This is a sampling of the comments received from commissioners at the 28th General Assembly of the Evangelical Presbyterian Church which was held at Fourth Presbyterian Church in Bethesda, Maryland, from June 18 through June 21, 2008.

This is a summary of what happened at the General Assembly:

The missional denomination recommendation of the Long Range Planning Committee was approved as a "working definition" by the Assembly. The permanent Theology Committee was asked to review and refine the language of the recommendation. With great appreciation for their work over the last three years, the Assembly then voted to dissolve the Long Range Planning Committee.

Before the introduction of new churches, TE Steve Bryant spoke to the Assembly of the excitement and joy that he and the church he pastors (Grace Chapel, Madison, Mississippi) have experienced as they've come into the EPC. The "Love Jesus and stop fighting" quotation from Steve's son was memorable. Representatives from our 43 new churches were then introduced and stood for an extended time of applause and affirmation. John Adamson, chair of the National Transitional Presbytery Commission, led the Assembly in prayer for these new churches.

Former World Outreach Director Rev. Jeff Chadwick was recognized and thanked with a sustained standing ovation by the Assembly on Thursday morning.

Dr. Sinclair Ferguson, Senior Pastor of First Presbyterian Church (ARP) of Columbia, South Carolina delivered two outstanding messages: "The Church and Christ's Burden" on Thursday night and "The Church and Christ's Presence" on Friday evening.

At our Thursday night worship service, we commissioned eight World Outreach Missionaries, some serving Asia and Europe, and others working internationally based in the U.S.

On Friday night, our worship featured the commissioning of four National Outreach Home Missionaries: John and Diane Davis (Border Transitions Ministry, Laredo, TX) and Thomas and Jennifer Covington (Trinity Christian Community, New Orleans, LA).

The opening worship service of the Assembly included an inspiring message by host Pastor Rob Norris entitled, "The Amazing Power of God." RE Allen Roes was elected the Moderator of the General Assembly and TE Nate Atwood was elected Moderator-Elect.

In response to accusations that the EPC is recruiting, soliciting and encouraging churches to leave the PCUSA, the Assembly approved the sending of a letter to the World Alliance of Reformed Churches (WARC) "stating and documenting the EPC's commitment to, and actions of scrupulous ethical conduct with regard to congregations stating an interest in the EPC," and asking for "relief from public statements of accusation made by the PCUSA."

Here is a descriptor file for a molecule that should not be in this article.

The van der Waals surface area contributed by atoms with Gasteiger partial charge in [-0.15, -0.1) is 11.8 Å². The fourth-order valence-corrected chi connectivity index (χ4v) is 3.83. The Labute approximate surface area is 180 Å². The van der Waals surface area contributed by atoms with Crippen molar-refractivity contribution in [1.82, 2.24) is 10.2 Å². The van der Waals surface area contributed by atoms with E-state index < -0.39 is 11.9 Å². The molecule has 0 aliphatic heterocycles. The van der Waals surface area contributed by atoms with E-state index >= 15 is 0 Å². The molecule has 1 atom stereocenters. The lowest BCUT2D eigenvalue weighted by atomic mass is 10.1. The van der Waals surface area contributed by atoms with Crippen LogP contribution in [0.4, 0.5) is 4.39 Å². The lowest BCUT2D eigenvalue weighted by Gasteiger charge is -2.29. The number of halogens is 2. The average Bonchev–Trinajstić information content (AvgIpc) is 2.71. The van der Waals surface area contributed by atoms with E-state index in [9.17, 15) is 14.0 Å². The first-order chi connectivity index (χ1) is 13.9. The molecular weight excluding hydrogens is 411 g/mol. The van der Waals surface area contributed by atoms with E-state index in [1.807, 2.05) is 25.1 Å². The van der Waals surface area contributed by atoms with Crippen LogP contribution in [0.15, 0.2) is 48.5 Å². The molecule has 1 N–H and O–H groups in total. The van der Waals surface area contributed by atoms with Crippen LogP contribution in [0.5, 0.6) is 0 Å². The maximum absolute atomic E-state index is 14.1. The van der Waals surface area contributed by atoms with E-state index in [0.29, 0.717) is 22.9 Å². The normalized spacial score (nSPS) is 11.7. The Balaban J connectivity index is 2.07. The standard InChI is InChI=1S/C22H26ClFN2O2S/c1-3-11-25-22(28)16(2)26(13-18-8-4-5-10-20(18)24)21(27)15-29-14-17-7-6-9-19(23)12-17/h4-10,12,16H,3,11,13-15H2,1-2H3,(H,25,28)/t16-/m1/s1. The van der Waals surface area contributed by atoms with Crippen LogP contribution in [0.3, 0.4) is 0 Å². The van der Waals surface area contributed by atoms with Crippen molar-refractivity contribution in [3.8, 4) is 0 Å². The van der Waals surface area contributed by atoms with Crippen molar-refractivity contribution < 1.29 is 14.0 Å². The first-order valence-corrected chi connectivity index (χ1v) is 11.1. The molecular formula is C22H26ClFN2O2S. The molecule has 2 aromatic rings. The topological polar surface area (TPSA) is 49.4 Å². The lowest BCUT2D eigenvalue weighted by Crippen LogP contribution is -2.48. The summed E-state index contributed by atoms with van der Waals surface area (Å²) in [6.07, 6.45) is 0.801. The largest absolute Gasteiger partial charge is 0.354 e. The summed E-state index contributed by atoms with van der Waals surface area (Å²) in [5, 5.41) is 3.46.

The Assembly endorsed a statement of vision presented by TE Bill Meyer for the New Wineskins/EPC Transitional Presbytery which calls for a full integration of New Wineskins and EPC churches by 2012.

The permanent Theology Committee will be busy in the coming year. Chaired by TE Paul Husband, the committee was asked to rework its Preliminary Position Paper on Scripture and to review and refine the language of the working definition of a missional denomination.

The Bart Hess Award: City Church of Homestead, Florida was this year's recipient. TE Chris Coppolo, pastor of the church spoke of their outreach to the arts community in the greater Miami, Florida area which includes Homestead.

Overtures addressing the office of co-pastor and a recommendation for special chaplaincy situations were referred to the permanent Ministerial Vocation and Theology Committees for further study.

It is not often that a "lighter note" of our business sessions is the report of the Nominating Committee, but the wit and humor of chair RE Jerry Alpert was enjoyed by all.

The Thursday lunchtime was extended by 30 minutes to ensure plenty of time was allowed for networking luncheons to take place. At least eight groups met.

The introduction of the REAL training materials and seminars and the new Faith Focus project were major features of the Women In Ministry program. An offering of over $6000 was received for the Faith Focus project, which seeks to address the horrors of sexual trafficking.

By more than 100 participants, we enjoyed our highest turnout ever for our Assembly Workshop on Wednesday. The speakers addressing the theme "Re-engage: Christ as Culture's Hope" challenging us to engage in and understand our culture before seeking to minister Christ to people in it. The permanent College committee, chaired by TE Rick Stauffer did an outstanding job with this workshop. CD's will be available to order after July 7 from National Conference Recording Services.

On a motion from the floor, the Assembly voted to retain a full-time Interim Director of Student Ministries through 2009.

The Per Member Asking for 2009 was increased by two dollars from $23 per member to $25 per member.

A motion to change the name of the Committee on Administration to the Executive Council was withdrawn. A motion to change the position title "Executive Pastor/Stated Clerk" to "Executive Director" was also withdrawn. The Assembly then moved that the title be changed back to Stated Clerk.